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Book Title: La costa más lejana|
The author of the book: Ursula K. Le Guin
ISBN 13: 9788445075319
Date of issue: June 28th 2004
Format files: PDF
The size of the: 22.76 MB
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Reader ratings: 7.2
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Decades before J.K Rowling’s Harry Potter and The Philosopher’s Stone, and even longer before Patrick Rothfuss’ The Name of the Wind, came a school of magic that clearly inspired them all. It does not take centre stage in this series, Sparrowhawk has that honour, but it does play a major role in the workings of this beautiful fantasy world.
And I don’t use that word liberally. Not only is the scenery vivid and vast, bordering upon the picturesque in regards to its language, it is also a powerful force. Sparrowhawk perceives this in its entirety and he tries to impart his wisdom to his new student Arren. Understanding the importance of a balance within nature, between life and death, is a precursor to comprehending one’s own fate and the purpose of existence itself. Sparrowhawk is more than a wizard; he is also a spiritual guide and a great teacher.
An unlikely student
Arren is not gifted with magic. Nor is he a skilled warrior or particularly cunning. He has never killed anybody or performed a heroic deed. He does not comprehend the wisdom he hears; yet, for some reason, the old wizard has seen something in him and asks for his assistance with his new quest. But why choose someone so inexperienced? Sparrowhawk has seen a flicker of courage behind the boy’s eyes; he knows that one day he will have the strength to succeed in the face of great evil, so he encourages him and teaches him how to be an effective leader.
Arren is a prince and Sparrowhawk attempts to temper his greatness. The two embark on their quest; the details of which aren’t overly important. What is important is what the wizard is trying to show the future king. Sparrowhawk has no apprentice, no successor, but if he can impart his knowledge to a boy who will one day rule thousands, then his life will not be wasted as his ideas will spread much further. He questions the boy and encourages him to look beyond his own human imperfections:
"In our minds, lad. In our minds. The traitor, the self, the self that cries I want to live, let the world rot so long as I can live! The little traitor soul in us, in the dark, like a spider in a box. He talks to all of us. But only some understand him. The wizards, the singers, the makers. And the heroes, the ones who seek to be themselves. To be oneself is a rare thing, and a great one. To be oneself forever, is that not greater still?"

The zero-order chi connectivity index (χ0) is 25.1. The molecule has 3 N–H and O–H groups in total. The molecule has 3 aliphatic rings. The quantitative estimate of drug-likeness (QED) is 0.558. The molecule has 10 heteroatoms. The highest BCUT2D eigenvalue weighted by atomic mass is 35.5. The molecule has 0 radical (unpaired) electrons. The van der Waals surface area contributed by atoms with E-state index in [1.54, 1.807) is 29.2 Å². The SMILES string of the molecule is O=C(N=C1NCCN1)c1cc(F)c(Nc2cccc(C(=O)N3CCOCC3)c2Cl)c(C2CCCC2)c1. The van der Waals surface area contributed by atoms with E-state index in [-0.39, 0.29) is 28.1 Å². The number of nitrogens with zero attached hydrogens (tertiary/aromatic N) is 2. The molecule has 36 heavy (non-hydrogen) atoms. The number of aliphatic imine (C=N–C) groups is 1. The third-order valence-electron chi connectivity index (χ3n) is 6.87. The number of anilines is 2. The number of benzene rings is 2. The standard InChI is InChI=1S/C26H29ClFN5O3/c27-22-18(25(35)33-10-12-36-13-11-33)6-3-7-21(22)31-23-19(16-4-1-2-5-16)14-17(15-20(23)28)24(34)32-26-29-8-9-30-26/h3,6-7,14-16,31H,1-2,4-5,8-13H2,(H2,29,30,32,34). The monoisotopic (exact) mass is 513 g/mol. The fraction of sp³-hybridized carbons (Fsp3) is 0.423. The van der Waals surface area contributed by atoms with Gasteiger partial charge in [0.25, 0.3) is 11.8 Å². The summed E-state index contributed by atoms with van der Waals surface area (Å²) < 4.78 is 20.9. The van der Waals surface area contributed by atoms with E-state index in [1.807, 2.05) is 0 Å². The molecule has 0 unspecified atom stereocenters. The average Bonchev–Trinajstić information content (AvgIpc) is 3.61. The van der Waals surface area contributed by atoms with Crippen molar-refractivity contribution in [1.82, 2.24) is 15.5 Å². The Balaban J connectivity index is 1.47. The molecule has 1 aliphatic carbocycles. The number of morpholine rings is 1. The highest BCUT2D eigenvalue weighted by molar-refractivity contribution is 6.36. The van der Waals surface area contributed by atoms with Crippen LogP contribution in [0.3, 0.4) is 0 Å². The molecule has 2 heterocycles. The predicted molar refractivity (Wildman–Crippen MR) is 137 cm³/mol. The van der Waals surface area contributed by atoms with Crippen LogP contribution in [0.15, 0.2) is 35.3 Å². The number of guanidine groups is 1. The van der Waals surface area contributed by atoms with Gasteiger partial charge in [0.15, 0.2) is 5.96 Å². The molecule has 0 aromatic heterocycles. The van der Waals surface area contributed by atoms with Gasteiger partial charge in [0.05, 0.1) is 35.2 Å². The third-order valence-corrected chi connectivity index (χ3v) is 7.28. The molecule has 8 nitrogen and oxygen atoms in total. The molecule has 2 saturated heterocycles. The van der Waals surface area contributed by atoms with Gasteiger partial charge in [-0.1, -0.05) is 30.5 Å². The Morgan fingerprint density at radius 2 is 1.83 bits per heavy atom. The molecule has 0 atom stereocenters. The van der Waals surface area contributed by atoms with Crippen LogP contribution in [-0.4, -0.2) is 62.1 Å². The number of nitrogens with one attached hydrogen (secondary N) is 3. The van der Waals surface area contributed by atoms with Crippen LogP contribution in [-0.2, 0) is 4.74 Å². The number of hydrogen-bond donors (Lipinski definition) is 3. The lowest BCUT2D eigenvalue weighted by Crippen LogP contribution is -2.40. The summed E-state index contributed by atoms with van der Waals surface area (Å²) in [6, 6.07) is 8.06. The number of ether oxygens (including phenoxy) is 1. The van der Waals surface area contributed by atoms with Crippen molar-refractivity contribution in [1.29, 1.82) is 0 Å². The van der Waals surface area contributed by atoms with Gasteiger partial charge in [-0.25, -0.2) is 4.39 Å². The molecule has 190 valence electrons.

Le Guin is one of my favourite fantasy writers. There’s just something about the way in which she writes; she doesn’t waste a single word with her smooth and succinct prose. Her novels are thought provoking and her characters are wise. I’m looking forward to trying some of her science fiction after finishing this series and seeing how it compares. I've heard great things about some of them.
1. A Wizard of Earthsea- Four worthy stars
2. The Tombs of Atuan- A redeeming four stars
3. The Farthest Shore- A strong four stars
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Read information about the authorUrsula K. Le Guin published twenty-two novels, eleven volumes of short stories, four collections of essays, twelve books for children, six volumes of poetry and four of translation, and has received many awards: Hugo, Nebula, National Book Award, PEN-Malamud, etc. Her recent publications include the novel Lavinia, an essay collection, Cheek by Jowl, and The Wild Girls. She lived in Portland, Oregon.
She was known for her treatment of gender (The Left Hand of Darkness, The Matter of Seggri), political systems (The Telling, The Dispossessed) and difference/otherness in any other form. Her interest in non-Western philosophies was reflected in works such as 'Solitude' and 'The Telling' but even more interesting are her imagined societies, often mixing traits extracted from her profound knowledge of anthropology acquired from growing up with her father, the famous anthropologist, Alfred Kroeber. The Hainish Cycle reflects the anthropologist's experience of immersing themselves in new strange cultures since most of their main characters and narrators (Le Guin favoured the first person narration) are envoys from a humanitarian organization, the Ekumen, sent to investigate or ally themselves with the people of a different world and learn their ways.
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